so i have been a musician for a long time and i am very curious about all these electronic musicians making some amazing music. As a bass player all this really appeals to me and i want to get into it 100% and create great songs.

I know logic well and i have bought and started learning Ableton live yesterday. It's pretty unique. Great to put ideas down.

I have figured out how to make beats. How to sequence groovy patterns however i am struggling hard with pads and basses. I don't play keyboard and don't know anything about synthesis (and honestly not too keen to spend months learning it). I see a lot of videos on youtube but not all are good. As i am not well versed with genres of electronica i don't even know what i need to search for.

So i'm asking the electronica veterans here. What advice would you give to someone whose starting out and wants to make great music ?

What should i be practicing on a daily basis ? How do i learn to make sounds ? any other advice ? I have a lot of lyrical and melodic ideas however i always used to express it in the form of guitar based music. Now im keen to do it via electronic medium.

I'm pasting a few examples of the songs i like. I'm not really into the instrumental dance music genres however some of the melodious songs with scant vocals appeal to me a lot. What's that genre called ? ha ha No idea.
If I were a bassist or guitarist interested in making electronic music, I would first want something like a Moog guitar or other MIDI guitar controller to start out. I would find starting from ground zero on keyboards not only daunting but also a bit of a waste of some hard earned technique.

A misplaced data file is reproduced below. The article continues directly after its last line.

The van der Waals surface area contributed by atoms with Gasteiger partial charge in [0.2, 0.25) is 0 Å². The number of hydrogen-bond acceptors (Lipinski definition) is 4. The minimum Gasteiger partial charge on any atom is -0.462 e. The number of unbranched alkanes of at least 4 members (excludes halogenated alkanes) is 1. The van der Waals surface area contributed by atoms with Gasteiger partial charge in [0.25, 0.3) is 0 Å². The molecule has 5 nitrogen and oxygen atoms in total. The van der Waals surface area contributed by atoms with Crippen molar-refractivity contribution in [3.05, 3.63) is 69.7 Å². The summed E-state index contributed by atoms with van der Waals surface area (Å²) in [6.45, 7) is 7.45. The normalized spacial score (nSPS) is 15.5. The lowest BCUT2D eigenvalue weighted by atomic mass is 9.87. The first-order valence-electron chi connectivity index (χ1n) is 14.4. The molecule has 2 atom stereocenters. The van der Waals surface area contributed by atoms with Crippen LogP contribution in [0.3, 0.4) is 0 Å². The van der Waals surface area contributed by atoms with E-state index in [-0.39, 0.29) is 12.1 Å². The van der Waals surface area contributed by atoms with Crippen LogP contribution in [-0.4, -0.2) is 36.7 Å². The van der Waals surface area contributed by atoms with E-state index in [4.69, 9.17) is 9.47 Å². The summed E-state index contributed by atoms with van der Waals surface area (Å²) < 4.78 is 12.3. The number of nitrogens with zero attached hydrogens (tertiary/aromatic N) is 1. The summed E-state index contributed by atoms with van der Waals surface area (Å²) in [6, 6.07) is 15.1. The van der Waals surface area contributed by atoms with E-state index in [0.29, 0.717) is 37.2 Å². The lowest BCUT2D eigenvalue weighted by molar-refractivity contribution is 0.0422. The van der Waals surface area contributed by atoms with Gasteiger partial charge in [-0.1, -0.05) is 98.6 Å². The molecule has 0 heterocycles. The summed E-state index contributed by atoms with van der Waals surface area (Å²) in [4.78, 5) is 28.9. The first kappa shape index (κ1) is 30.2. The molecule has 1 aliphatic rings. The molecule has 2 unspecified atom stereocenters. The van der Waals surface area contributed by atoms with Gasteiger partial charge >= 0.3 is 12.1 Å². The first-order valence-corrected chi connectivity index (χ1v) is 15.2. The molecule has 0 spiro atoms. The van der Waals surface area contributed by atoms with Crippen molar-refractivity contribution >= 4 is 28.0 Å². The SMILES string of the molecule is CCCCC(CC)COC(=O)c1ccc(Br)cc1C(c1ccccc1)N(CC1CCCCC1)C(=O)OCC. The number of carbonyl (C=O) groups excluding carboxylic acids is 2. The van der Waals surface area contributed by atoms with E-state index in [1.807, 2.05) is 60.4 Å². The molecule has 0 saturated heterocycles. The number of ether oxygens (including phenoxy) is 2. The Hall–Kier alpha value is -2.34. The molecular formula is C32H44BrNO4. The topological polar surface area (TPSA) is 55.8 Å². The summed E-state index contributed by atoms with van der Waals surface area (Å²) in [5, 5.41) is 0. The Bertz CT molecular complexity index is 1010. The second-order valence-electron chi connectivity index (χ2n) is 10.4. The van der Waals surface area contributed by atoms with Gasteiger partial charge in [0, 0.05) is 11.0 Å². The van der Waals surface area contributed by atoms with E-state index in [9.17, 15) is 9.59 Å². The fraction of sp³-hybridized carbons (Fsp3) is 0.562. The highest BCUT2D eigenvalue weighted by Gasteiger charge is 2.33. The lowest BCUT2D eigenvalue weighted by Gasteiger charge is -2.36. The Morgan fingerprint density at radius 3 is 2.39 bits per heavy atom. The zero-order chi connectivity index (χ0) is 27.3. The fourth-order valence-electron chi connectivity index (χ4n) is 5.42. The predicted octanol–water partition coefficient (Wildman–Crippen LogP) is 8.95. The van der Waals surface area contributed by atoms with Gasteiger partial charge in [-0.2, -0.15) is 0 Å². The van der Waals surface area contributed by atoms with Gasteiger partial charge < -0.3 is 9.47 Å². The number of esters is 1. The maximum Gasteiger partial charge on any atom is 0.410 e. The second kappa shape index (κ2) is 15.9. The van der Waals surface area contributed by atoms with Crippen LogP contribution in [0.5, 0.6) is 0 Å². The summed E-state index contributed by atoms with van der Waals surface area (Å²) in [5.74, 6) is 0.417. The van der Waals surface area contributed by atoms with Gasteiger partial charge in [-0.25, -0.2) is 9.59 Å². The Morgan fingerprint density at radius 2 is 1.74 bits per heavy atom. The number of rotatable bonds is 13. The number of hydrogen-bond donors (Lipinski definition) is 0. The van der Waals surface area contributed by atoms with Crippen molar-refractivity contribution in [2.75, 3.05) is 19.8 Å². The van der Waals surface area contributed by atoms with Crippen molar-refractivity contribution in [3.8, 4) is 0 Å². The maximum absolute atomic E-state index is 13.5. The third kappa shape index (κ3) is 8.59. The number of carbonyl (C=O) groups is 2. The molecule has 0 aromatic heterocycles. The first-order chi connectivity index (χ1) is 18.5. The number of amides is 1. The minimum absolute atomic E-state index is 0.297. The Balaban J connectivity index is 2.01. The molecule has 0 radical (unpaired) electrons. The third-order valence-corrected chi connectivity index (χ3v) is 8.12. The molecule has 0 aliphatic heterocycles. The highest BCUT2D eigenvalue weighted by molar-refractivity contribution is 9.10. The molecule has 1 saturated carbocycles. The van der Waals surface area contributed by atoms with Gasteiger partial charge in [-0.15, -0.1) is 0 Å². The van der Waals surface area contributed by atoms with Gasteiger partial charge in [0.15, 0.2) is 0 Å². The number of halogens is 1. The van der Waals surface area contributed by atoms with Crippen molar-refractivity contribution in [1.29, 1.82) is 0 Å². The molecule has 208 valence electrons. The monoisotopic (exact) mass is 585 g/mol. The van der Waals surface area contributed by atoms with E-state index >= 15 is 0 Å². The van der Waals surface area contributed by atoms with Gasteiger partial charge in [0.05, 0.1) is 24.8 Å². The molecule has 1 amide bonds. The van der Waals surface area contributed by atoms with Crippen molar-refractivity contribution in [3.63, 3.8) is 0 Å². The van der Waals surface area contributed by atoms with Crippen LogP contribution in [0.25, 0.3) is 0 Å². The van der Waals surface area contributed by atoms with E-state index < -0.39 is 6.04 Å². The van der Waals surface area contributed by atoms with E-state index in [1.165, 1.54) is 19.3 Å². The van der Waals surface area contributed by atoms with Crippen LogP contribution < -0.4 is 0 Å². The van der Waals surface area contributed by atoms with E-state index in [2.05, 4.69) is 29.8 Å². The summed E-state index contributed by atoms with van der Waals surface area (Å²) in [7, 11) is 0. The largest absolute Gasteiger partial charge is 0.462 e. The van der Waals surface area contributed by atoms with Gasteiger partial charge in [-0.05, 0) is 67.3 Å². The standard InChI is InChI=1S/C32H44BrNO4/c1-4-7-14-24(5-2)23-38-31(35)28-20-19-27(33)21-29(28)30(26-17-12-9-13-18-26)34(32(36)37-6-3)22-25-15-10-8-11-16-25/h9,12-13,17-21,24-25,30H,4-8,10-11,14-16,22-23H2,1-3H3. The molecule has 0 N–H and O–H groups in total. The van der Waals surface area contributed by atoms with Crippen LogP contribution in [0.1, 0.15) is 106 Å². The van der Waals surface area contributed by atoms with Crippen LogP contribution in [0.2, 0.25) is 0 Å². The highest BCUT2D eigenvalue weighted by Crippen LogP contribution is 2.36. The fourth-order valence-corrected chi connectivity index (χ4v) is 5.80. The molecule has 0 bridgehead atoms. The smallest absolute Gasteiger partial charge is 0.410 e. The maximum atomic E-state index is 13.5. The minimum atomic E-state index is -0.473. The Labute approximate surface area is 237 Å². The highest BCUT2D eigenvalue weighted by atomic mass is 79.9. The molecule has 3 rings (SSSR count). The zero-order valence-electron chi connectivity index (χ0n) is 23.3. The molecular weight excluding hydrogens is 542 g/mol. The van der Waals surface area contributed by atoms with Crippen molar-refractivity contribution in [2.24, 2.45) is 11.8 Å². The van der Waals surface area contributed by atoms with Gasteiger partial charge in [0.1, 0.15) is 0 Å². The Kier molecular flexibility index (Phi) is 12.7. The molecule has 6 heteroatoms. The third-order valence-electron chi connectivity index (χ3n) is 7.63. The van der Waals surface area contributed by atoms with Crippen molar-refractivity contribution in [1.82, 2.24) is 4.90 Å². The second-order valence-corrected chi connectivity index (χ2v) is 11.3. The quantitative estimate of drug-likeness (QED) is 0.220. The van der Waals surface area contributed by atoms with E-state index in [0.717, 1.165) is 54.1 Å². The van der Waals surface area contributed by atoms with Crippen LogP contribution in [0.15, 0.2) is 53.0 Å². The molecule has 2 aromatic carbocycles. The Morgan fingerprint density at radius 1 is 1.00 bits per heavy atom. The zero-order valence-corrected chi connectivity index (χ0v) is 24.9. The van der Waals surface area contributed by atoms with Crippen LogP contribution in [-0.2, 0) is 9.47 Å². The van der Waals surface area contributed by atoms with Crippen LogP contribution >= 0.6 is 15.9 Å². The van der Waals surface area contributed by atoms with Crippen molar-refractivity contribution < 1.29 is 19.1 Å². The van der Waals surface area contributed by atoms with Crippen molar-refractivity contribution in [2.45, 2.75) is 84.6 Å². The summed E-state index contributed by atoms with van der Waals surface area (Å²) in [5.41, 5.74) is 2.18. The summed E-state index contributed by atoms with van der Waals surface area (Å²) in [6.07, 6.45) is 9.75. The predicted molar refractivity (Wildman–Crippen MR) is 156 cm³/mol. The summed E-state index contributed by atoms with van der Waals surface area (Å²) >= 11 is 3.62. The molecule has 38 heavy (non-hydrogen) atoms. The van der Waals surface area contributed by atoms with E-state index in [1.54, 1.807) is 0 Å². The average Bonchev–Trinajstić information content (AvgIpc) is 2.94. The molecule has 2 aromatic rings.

I'm not a guitarist or bassist, mind you, and have never played one of those devices in my life. So I really don't know how difficult they are to master or what frustrations may be involved in their use. But my younger brother is a guitarist who also makes electronic music and I know he is able to make good use of his guitar technique via MIDI guitar controllers and various DSP devices which react to his guitar signal.

However you approach it, just don't try to do it all at once! Sounds obvious, I know, but the thing is, that's how a lot of people approach it. They try to take it in all at once -- the synthesis... the beats... the production.... It's too much. So choose an area of focus and stay with it for a time.

For example, focus on making beats... and bring out that bass! They don't call it Drum 'n Bass for nothing!
#11
13th January 2014
Old 13th January 2014
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Not wanting to take the time to learn something is really troubling to me.

Also, if you're relatively adept at guitar/bass, picking up a keyboard for monophonic synths is not that intimidating. I've never found a guitar controller or MIDI converter that doesn't have some lag so I've never really connected with my GK-2A but when I was first starting, I used it a lot.